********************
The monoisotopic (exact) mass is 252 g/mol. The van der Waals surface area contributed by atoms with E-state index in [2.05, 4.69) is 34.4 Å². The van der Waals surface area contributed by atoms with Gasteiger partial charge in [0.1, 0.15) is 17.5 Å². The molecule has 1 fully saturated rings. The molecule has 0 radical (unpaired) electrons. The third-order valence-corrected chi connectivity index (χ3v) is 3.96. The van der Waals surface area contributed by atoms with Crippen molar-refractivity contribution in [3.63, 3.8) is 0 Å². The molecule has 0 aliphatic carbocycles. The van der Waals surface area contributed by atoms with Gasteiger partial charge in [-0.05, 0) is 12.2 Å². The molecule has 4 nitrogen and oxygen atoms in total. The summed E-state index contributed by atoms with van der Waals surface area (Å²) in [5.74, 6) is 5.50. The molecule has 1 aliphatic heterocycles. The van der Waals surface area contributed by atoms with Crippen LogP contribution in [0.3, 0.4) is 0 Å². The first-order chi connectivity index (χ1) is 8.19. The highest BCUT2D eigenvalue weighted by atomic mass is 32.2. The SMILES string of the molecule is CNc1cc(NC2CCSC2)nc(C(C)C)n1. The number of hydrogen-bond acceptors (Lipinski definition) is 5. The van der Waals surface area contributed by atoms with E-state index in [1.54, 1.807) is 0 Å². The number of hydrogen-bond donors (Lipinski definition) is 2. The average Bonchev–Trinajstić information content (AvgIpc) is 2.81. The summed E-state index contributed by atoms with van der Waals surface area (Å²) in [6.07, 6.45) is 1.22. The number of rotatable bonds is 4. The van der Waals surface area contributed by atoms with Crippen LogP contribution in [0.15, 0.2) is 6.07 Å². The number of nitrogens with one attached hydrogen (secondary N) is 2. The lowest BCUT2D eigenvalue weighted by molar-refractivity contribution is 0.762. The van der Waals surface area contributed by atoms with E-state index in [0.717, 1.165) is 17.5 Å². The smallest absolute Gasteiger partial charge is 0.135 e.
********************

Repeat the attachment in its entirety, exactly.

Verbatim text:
The monoisotopic (exact) mass is 252 g/mol. The van der Waals surface area contributed by atoms with E-state index in [2.05, 4.69) is 34.4 Å². The van der Waals surface area contributed by atoms with Gasteiger partial charge in [0.1, 0.15) is 17.5 Å². The molecule has 1 fully saturated rings. The molecule has 0 radical (unpaired) electrons. The third-order valence-corrected chi connectivity index (χ3v) is 3.96. The van der Waals surface area contributed by atoms with Crippen molar-refractivity contribution in [3.63, 3.8) is 0 Å². The molecule has 0 aliphatic carbocycles. The van der Waals surface area contributed by atoms with Gasteiger partial charge in [-0.05, 0) is 12.2 Å². The molecule has 4 nitrogen and oxygen atoms in total. The summed E-state index contributed by atoms with van der Waals surface area (Å²) in [5.74, 6) is 5.50. The molecule has 1 aliphatic heterocycles. The van der Waals surface area contributed by atoms with Crippen LogP contribution in [0.3, 0.4) is 0 Å². The first-order chi connectivity index (χ1) is 8.19. The highest BCUT2D eigenvalue weighted by atomic mass is 32.2. The SMILES string of the molecule is CNc1cc(NC2CCSC2)nc(C(C)C)n1. The number of hydrogen-bond acceptors (Lipinski definition) is 5. The van der Waals surface area contributed by atoms with E-state index in [1.54, 1.807) is 0 Å². The number of hydrogen-bond donors (Lipinski definition) is 2. The average Bonchev–Trinajstić information content (AvgIpc) is 2.81. The summed E-state index contributed by atoms with van der Waals surface area (Å²) in [6.07, 6.45) is 1.22. The number of rotatable bonds is 4. The van der Waals surface area contributed by atoms with Crippen LogP contribution in [0.15, 0.2) is 6.07 Å². The number of nitrogens with one attached hydrogen (secondary N) is 2. The lowest BCUT2D eigenvalue weighted by molar-refractivity contribution is 0.762. The van der Waals surface area contributed by atoms with E-state index in [0.717, 1.165) is 17.5 Å². The smallest absolute Gasteiger partial charge is 0.135 e.